Representation through a very specialised Recruiter often gets better Consideration from Hiring Managers.
We just read this great article from Forbes about how to get your resume scanned and accessed properly by automated Resume Tracking Systems. It’s a thorn in everyone’s side, this technology thing, in talent acquisition. So here’s some of our own insights about this topic which we no doubt think our Strategic Sourcing, Planning, Logistics and Supply Chain professional and Executive network will have interest in.
Many employers, especially those large, desirable companies (you know who we mean – the hot companies everyone wants to take a crack at sometime in their careers) that have to deal with very high volumes of candidates reaching out to them, depend on Applicant Tracking Systems (ATS) to filter resumes for open roles as well as to manage all other unsolicited interest from candidates interested in working for them.
In theory, these systems, which use algorithms to filter out resumes that don’t have ‘those appropriate keywords’ in them, make it much more efficient for first responder Talent Acquisition Specialists and their hiring manager clients, who just don’t have the time to eyeball every candidate’s credentials and wade through the tons of resumes that hit their desks.
But the Forbes article correctly identifies how computer systems often filter the best people out because they’re trained to read a very particular rigid format and that’s where the slippery slope starts. In essence what this means is that many really great highly qualified candidates in Supply Chain for example (where demand for talent is always very high) just don’t make the cut because they don’t fit the algorithms and they get lost in the computerized shuffle. The statistic they quote in the Forbes article puts the figure at 75%. Seventy-five percent of qualified candidates are rejected by ATS programs because they can’t be read! WOW…That means the company will still see a decent amount of qualified applicants after the ATS screening, but three-quarters of the best talent for their roles isn’t even being considered. That’s really quite saddening.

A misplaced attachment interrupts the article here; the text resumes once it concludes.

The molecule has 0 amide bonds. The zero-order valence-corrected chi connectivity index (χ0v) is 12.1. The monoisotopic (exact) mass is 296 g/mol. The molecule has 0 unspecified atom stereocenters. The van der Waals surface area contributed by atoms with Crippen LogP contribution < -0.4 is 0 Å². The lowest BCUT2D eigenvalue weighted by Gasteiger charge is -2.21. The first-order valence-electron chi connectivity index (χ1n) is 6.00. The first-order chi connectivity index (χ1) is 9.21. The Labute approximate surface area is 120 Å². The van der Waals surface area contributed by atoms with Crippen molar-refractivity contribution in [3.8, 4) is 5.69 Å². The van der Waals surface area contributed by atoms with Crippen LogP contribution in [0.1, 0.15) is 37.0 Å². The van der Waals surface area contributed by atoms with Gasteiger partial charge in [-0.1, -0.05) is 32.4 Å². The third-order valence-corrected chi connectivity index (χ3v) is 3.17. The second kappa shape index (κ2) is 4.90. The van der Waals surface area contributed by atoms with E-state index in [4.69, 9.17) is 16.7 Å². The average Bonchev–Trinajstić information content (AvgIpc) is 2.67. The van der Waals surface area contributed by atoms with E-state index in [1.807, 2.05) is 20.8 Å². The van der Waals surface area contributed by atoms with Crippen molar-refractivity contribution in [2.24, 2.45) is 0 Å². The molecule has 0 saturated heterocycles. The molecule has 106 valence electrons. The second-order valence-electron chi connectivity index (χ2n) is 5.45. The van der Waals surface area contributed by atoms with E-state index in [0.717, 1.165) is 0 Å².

The article does offer some helpful tips for how candidates applying to roles with large, ATS-dependent companies should tailor their resumes to avoid ending up being part of this unfortunate statistic. Here’s a small summary of the formatting tips they provide:
- Use .txt or .doc as a file format instead of .PDF. Humans love .PDF files because they don’t have formatting issues across different word processors, but ATS’s often confuse PDFs for images and reject them outright. That’s interesting.
- Use only text, not graphics.
- Don’t type a resume into an application text box. Always upload a file instead.
- Use many keywords dedicated to your profession, and keywords that appear in the job description. If there is certain phraseology that comes up in the job, try carefully to weave it into your resume so that the ATS will see a match and flag it for further investigation.
- But, don’t just stuff your resume full of keywords without putting them in context and making it flow in the larger context of your resume.
And there’s more in the full article. While the tips they offer are directed at applications that will be evaluated first by an ATS (which is a different beast than a human-read application), some of these tips are helpful in any resume and certainly worth applying.
We certainly recognize that ATS systems are necessary for internal HR departments who don’t have time to go through massive amounts of resumes. And even though we’d love it if every company and candidate used recruiters, it’s inevitable that people will make connections directly for certain roles. So we’re happy to pass information along, just as Forbes has done, about how to make sure your application to an ATS doesn’t get spat out and sent to the garbage heap.
But ultimately, it’s worth mentioning this: it’s invaluable to have a pair of human eyes as the first line of evaluation if you want to be considered for a position. Humans who are evaluating resumes often aren’t able to dedicate very much time to reading them, but at least they aren’t going to throw out your resume because you’ve strayed from nuts and bolts in your layout or used the wrong file format.
This article was a great read and I encourage you to take what it says to heart. Electronic screening is here to stay. It’s a reality that we might as well make ourselves as adaptive as we can to get the result we want.
Over and out
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